The Company deployed an aggregate of $4.5 million into CloudMine, Inc. The Company had previously deployed an aggregate of $5.5 million in CloudMine. The Company fully impaired its investment in this partner company in 2018.
The Company deployed an aggregate of $3.1 million into Full Measure Education, Inc. The Company had previously deployed an aggregate of $8.6 million in Full Measure.
The Company deployed $2.5 million into meQuilibrium. The Company had previously deployed an aggregate of $8.0 million in meQuilibrium. meQuilibrium is a digital coaching platform that delivers clinically validated and highly personalized resilience solutions to employers, health plans, wellness providers and consumers increasing engagement, productivity and performance, as well as improving outcomes in managing stress, health and well-being. The Company accounts for its interest in meQuilibrium under the equity method.
The Company funded $0.3 million of convertible bridge loans to Hoopla Software, Inc. The Company had previously deployed an aggregate of $4.8 million in Hoopla Software. Hoopla Software provides cloud-based software that helps sales organizations inspire and motivate sales team performance. The Company accounts for its interest in Hoopla Software under the equity method.
The Company deployed $1.8 million into QuanticMind, Inc. The Company had previously deployed an aggregate of $9.7 million in QuanticMind. QuanticMind delivers the most intelligent, scalable and fastest platform for maximizing digital marketing performance, including paid search and social, for enterprises. The Company accounts for its interest in QuanticMind under the equity method.
The Company funded an aggregate of $2.0 million of convertible bridge loans to WebLinc, Inc. The Company had previously deployed an aggregate of $12.0 million in WebLinc. WebLinc is a commerce platform and services provider for fast growing online retailers. The Company accounts for its interest in WebLinc under the equity method.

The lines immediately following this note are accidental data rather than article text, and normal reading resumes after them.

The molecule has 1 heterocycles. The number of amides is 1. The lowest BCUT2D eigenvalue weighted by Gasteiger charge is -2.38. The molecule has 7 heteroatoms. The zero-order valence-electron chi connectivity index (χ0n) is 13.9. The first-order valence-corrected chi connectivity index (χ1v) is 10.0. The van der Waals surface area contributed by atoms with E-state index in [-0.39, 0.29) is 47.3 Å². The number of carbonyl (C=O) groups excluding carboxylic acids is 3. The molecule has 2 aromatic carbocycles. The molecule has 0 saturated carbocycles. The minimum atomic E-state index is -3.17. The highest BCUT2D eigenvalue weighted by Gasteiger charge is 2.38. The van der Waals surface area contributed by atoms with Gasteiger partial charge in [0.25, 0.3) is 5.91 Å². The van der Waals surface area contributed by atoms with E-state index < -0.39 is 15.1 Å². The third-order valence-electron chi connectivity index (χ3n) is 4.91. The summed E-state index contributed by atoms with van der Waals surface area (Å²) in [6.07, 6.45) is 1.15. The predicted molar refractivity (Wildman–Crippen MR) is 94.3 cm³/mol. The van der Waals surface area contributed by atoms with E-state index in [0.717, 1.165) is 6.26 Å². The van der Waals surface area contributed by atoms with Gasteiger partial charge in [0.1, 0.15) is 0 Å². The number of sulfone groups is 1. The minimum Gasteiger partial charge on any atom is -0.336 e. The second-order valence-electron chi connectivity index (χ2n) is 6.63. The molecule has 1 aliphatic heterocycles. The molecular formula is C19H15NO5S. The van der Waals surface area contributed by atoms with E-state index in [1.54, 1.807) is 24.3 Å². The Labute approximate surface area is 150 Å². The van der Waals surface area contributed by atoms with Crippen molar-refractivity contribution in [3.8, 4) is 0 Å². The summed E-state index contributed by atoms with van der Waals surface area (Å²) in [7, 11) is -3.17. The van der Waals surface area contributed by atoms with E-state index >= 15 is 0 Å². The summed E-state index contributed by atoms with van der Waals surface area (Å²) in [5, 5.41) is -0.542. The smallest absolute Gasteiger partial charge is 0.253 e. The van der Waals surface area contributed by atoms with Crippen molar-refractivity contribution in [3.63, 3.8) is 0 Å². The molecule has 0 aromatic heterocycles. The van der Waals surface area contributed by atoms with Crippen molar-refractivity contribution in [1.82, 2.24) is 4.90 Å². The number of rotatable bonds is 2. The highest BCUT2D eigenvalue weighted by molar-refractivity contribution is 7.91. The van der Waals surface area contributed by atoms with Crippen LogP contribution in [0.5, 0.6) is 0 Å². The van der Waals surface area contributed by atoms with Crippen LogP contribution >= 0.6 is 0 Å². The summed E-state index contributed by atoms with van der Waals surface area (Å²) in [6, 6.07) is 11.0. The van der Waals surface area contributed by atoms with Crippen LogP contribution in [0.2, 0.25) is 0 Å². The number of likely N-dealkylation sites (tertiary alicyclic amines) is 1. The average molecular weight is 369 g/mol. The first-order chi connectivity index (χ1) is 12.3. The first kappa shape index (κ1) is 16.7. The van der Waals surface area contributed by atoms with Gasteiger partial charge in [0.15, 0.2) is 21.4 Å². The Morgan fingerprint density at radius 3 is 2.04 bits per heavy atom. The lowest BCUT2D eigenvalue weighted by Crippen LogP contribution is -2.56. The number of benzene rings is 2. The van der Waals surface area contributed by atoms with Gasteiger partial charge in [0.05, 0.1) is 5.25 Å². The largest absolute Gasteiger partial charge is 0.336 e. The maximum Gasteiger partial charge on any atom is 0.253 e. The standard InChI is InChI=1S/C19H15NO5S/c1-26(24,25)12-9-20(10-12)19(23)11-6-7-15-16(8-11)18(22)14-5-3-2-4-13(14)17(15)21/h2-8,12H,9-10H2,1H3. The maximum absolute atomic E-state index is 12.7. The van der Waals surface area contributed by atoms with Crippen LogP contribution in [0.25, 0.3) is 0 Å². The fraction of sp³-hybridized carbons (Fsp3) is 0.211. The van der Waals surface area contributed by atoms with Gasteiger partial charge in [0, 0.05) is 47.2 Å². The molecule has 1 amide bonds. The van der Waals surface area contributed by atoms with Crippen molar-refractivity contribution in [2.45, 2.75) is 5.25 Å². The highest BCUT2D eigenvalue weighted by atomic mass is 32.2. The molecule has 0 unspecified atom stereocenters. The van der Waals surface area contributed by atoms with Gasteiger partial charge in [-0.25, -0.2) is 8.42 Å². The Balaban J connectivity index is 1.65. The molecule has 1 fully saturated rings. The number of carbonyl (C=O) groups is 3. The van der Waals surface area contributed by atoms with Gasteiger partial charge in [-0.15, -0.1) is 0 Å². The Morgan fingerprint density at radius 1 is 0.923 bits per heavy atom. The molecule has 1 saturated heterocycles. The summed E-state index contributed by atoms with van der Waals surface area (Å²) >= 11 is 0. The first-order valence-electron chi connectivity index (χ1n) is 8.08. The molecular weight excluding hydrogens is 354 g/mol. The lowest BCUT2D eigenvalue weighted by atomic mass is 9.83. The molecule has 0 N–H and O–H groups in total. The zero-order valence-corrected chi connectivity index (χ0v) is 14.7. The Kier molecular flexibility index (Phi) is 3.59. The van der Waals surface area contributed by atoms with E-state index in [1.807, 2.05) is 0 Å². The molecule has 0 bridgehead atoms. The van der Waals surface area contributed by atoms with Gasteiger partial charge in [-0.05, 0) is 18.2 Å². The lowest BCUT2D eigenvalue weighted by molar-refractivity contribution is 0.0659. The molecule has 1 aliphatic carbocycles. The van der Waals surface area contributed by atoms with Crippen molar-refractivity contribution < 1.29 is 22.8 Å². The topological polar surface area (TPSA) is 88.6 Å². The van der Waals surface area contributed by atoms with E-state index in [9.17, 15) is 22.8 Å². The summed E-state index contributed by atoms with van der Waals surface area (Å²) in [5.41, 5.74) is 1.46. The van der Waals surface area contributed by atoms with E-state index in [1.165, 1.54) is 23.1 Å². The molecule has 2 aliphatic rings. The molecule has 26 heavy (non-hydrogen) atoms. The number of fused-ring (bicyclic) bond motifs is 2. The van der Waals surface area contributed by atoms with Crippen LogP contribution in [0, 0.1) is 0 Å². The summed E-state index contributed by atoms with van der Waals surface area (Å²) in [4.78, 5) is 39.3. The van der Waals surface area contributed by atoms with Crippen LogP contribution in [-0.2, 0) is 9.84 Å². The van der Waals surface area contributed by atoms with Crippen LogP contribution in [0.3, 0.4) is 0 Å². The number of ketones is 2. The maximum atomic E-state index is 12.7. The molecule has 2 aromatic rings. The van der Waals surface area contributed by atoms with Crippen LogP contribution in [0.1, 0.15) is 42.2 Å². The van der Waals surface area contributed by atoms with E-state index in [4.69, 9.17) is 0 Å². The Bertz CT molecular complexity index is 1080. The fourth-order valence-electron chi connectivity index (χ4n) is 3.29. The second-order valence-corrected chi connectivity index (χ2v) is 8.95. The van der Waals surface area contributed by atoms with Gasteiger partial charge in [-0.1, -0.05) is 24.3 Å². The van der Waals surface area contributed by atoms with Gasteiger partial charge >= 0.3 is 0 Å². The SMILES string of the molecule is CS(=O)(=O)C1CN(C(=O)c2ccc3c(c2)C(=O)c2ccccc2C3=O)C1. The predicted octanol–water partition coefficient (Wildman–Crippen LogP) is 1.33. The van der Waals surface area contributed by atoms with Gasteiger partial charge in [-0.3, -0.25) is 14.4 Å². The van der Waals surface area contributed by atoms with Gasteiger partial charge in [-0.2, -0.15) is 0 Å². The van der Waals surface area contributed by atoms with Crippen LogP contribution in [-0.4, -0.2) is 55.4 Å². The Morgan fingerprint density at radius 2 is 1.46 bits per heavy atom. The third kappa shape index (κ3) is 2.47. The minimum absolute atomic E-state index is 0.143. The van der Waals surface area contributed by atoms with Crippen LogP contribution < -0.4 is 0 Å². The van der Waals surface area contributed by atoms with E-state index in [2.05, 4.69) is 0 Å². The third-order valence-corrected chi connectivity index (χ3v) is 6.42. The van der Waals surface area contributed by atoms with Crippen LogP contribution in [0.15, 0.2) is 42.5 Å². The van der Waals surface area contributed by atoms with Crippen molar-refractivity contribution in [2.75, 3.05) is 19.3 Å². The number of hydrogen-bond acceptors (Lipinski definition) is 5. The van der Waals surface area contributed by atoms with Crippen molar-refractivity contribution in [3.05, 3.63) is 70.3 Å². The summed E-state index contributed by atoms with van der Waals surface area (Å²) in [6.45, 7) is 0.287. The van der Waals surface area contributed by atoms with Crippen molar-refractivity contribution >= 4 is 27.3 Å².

The Company funded $1.8 million of a convertible bridge loan to Good Start Genetics, Inc. The Company had previously deployed an aggregate of $17.2 million in Good Start Genetics. Good Start Genetics was acquired by Invitae Corporation in August 2017.
The Company deployed $2.1 million into Trice Medical, Inc. The Company had previously deployed an aggregate of $8.0 million in Trice Medical. Trice Medical is a diagnostics company focused on micro invasive technologies. The Company accounts for its interest in Trice Medical under the equity method.
The Company deployed $1.5 million into Aktana, Inc. The Company had previously deployed an aggregate of $8.2 million in Aktana. Aktana leverages big data and machine learning to enable pharmaceutical brands to dynamically optimize their strategy and enhance sales execution. The Company accounts for its interest in Aktana under the equity method.
The Company funded $0.2 million of a bridge loan to Lumesis, Inc. The Company had previously deployed an aggregate of $6.2 million in Lumesis. Lumesis is a financial technology company focused on providing business efficiency, regulatory and data solutions to the municipal bond marketplace. The Company accounts for its interest in Lumesis under the equity method.
The Company funded $0.3 million of a convertible bridge loan to Aventura, Inc. to fund wind-down activities. The Company had previously deployed an aggregate of $6.2 million in Aventura. The adjusted carrying value of the Company's interest in Aventura was $0.0 million at December 31, 2017. The Company accounted for its interest in Aventura under the equity method.
v3.10.0.1
Fair Value Measurements
12 Months Ended
Dec. 31, 2018
Fair Value Disclosures [Abstract]  
Fair Value Measurements
Fair Value Measurements
The Company categorizes its financial instruments into a three-level fair value hierarchy that prioritizes the inputs to valuation techniques used to measure fair value. The fair value hierarchy gives the highest priority to quoted prices in active markets for identical assets (Level 1) and the lowest priority to unobservable inputs (Level 3). If the inputs used to measure fair value fall within different levels of the hierarchy, the category level is based on the lowest priority level input that is significant to the fair value measurement of the instrument. Financial assets recorded at fair value on the Company’s Consolidated Balance Sheets are categorized as follows:
Level 1—Observable inputs that reflect quoted prices (unadjusted) for identical assets or liabilities in active markets.
Level 2—Include other inputs that are directly or indirectly observable in the marketplace.
Level 3—Unobservable inputs which are supported by little or no market activity.
The fair value hierarchy also requires an entity to maximize the use of observable inputs and minimize the use of unobservable inputs when measuring fair value.
The following table provides the carrying value and fair value of certain financial assets and liabilities of the Company measured at fair value on a recurring basis as of December 31, 2018 and 2017:
 
Carrying
Value
 
Fair Value Measurement at December 31, 2018
 
 
Level 1
 
Level 2
 
Level 3
 
(in thousands)
Cash and cash equivalents
$
7,703

 
$
7,703

 
$

 
$

Restricted cash equivalents
500

 
500